Summary of Cezanne HR’s key dates for HR professionals in 2023…

  • This blog post provides HR professionals with a list of key dates for the year 2023.
  • These dates include important events and deadlines that HR professionals should be aware of.
  • By keeping track of these dates, HR professionals can stay organised and ensure they’re perfectly prepared for upcoming events and responsibilities.

With 2023 just weeks away, business leaders will be busy plotting their organisation’s courses through what’s expected to be a financially turbulent new year.

As an HR professional, this is also likely one of your busiest times of year. Year-end usually brings about a mountain of workforce administration that needs to be dealt with, such as workforce performance reviews, preparing for payroll year-end, reviewing paid sick leave requirements, auditing of annual leave accrual and rollover… not to mention thinking of new ways to support and engage your employees in 2023!

important dates 2023

With so much to do and so little time, it can be easy to forget some of the key HR dates coming up in 2023. With that in mind, we’ve put together the critical dates HR professionals should have in their diaries to ensure key deadlines and events are not missed.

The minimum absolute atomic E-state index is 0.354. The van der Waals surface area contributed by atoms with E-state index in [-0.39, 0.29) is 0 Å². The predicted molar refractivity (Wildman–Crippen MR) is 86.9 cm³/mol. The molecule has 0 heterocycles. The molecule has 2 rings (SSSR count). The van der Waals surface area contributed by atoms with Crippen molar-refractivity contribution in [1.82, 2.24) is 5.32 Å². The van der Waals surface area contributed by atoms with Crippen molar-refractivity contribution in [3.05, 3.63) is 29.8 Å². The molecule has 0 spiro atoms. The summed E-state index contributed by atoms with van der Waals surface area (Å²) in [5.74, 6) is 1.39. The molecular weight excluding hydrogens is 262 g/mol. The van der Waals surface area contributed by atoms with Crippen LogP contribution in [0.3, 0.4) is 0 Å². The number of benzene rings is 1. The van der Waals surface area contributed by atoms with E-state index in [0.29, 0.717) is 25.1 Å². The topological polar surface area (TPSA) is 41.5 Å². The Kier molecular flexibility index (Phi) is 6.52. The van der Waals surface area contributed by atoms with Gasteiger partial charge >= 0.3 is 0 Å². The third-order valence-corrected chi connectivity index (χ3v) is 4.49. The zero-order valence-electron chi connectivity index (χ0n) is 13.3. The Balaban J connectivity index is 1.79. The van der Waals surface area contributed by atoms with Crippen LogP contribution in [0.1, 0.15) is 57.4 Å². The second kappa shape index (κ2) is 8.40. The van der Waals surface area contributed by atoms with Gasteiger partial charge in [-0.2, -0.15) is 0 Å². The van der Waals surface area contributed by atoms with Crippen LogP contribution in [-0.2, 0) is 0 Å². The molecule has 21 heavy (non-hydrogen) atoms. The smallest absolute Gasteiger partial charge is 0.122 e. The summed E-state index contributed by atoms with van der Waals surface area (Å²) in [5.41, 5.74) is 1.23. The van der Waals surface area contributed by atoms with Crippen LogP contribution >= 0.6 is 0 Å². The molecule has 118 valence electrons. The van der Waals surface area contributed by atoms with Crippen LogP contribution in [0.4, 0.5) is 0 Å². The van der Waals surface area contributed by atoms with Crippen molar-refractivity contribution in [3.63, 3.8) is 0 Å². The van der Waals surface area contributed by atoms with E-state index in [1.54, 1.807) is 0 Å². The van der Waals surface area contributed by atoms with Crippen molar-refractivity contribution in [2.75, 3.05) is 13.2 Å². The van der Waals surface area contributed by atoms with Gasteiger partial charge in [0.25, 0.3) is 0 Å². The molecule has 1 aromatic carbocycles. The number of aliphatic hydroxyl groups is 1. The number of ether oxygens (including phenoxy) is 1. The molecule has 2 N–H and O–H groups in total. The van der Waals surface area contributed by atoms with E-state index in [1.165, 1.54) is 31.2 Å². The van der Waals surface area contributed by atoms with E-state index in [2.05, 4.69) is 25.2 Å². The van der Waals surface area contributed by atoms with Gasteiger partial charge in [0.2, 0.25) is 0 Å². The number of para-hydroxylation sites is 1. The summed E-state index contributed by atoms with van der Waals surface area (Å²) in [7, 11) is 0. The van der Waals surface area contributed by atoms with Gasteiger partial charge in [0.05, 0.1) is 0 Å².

• Gender Pay Gap Reporting – March 30th 2023 – April 5th 2023

If your business has a headcount of 250 or more, you’re legally obligated to conform with regulations on gender pay gap reporting. Once a year, it requires employers to report and publish specific figures about their organisation’s gender pay gap. To meet your legal obligations, you must publish your pay gap report both on your own company website and on the reporting portal via

If you’re a public sector employer, the date you’ll need to have in your diary for submitting your company’s gender pay gap reporting is March 30th 2023. If your business is a private or voluntary sector employer, the reporting date you’ll need to place in your diary is April 5th 2023.

Gender pay gap reporting is vital in encouraging a fairer, more even balance between men and women for average wages. And, given that diversity, equality and inclusion strategies are seen as one of HR’s most important trends over the next decade, it should be of paramount importance to every HR professional.

If you need expert guidance on gender pay gap reporting, head over to the site via this link.

  • National Minimum Wage increases – April 1st 2023